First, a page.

If you spend time studying a particular genre of anything, you start to see the genre’s edges, as well as its internal patterns and repetitions. Groupings. Street photography (of people) has them, and I wanted to sketch out a few examples, list perceived pros and cons, and generally prove how writing something down helps to completely confuse the issue. Plus, classifying anything is arbitrary and dictitorial, which makes it that much more fun! I’ll be updating this entry with examples (maybe even in color!), as they come to mind.
The Juxtaposition: Surprising and often humorous combinations of two (or more!) unexpected things. The refined sugar in street photography’s morning cup — that extra kick. Also known as the what? the huh? or the how’d they do that?
Pros: These pictures burrow deep in one’s memory because they’re connected to a physical reaction, a jolt of laughter, or the ah-ha! of instant understanding. They make the viewer feel smart, because the understanding instantly unifies the viewer with the photographer’s intent, as in, “wow, wouldja look at that!” while hinting that there’s something deeper below the surface, which may in fact be absent. An unexpected thrill.
Cons: These pictures are often hobbled by their own strength. A photograph that limps around on a crutch of humor or surprise can’t always stand on its own. To mix metaphors, the juxtaposed slice-of-life picture is just a slice, not a sandwich. Not enough mustard or soul. These photos can be satisfyingly glib and ironic, but how satisfying is irony, really? (Wink wink)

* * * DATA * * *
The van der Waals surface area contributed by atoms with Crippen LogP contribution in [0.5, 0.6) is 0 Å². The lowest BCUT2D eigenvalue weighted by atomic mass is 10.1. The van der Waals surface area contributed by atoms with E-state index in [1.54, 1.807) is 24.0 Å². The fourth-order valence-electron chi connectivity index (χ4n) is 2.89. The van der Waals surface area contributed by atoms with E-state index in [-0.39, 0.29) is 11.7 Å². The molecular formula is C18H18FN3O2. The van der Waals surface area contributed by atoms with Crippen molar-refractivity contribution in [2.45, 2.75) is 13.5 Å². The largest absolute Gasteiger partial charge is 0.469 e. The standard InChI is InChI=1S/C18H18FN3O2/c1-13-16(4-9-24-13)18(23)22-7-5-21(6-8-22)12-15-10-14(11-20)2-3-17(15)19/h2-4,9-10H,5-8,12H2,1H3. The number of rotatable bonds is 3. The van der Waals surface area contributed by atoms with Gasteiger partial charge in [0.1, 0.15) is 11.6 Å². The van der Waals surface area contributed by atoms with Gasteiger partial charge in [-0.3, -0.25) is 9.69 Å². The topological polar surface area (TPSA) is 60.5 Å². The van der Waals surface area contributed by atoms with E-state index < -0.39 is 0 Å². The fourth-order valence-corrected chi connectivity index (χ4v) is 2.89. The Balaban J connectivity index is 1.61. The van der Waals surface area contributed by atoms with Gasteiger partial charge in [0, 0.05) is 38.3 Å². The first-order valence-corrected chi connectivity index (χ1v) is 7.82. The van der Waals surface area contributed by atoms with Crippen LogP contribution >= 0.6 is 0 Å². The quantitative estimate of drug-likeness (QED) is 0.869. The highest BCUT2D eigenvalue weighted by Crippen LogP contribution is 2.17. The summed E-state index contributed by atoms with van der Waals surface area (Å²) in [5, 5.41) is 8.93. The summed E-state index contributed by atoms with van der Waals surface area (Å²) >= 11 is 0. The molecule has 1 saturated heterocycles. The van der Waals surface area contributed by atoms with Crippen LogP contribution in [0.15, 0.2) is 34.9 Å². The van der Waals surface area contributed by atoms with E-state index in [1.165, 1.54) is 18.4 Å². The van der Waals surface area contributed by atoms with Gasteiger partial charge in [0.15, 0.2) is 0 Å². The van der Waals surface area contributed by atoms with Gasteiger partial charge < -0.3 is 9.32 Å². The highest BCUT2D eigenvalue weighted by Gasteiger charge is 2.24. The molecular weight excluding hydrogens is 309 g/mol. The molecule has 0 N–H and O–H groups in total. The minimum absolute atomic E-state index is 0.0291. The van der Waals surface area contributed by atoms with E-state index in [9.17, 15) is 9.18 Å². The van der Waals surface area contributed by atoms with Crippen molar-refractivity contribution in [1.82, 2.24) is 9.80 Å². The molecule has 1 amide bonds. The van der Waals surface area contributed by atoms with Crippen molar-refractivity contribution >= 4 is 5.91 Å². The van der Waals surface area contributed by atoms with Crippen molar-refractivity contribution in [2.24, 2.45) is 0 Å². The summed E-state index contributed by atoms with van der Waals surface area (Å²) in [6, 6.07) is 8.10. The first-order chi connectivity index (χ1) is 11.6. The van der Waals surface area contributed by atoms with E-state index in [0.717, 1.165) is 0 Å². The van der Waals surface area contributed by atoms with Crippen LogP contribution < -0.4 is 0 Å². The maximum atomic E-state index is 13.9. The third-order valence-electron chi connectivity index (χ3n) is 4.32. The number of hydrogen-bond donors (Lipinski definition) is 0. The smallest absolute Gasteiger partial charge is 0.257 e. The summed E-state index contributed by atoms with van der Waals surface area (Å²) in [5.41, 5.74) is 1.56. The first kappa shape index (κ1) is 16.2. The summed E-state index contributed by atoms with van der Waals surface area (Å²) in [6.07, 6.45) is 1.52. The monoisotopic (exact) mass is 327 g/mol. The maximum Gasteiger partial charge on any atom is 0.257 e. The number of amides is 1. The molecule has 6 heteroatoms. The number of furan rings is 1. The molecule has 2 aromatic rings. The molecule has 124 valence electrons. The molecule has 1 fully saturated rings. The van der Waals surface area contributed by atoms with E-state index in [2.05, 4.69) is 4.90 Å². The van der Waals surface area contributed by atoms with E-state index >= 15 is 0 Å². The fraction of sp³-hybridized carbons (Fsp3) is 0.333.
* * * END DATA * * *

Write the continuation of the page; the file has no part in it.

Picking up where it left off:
The Moving Masses: Photos of people engaged en masse, doing something together, even if everyone’s going in different directions.
Pros: The familiarity of ubiquity. I don’t understand the allure of these pictures, even the ones I take. They seem to function best historically, when the viewer can say oh look how styles have changed, men used to wear such funny hats.
Cons: The sledghammer of the aggregate. Declaration of the obvious, as in yes, there are a lot of people in cities and occasionally they stand very close to each other and look like herded farm animals. The photographyness of these can be evident because the subject(s) are often looking right at the camera, with annoyance.
The Street Portrait: Soul’s beachhead. A person, isolated against an urban backdrop, caught in a moment in which their private, inner self is publicly visible. May or may not be candid. These can be rewarding to study, and the best hold up to much scrutiny, like classical sculpture. Where an emotional tide flows back and forth between subject and viewer.
Pros: The end of anonymity. By isolating the subject, a face (but most important, feeling) is given to the masses. A connection’s made between the viewer and the subject that may run deeper than the photographer’s intentions. Generally, people enjoy looking at other people who are “visually interesting” as long as that person is printed on a piece of paper (or on a screen) and can’t say “why are you looking at me?” which is a question that may have already been pitched at the photographer.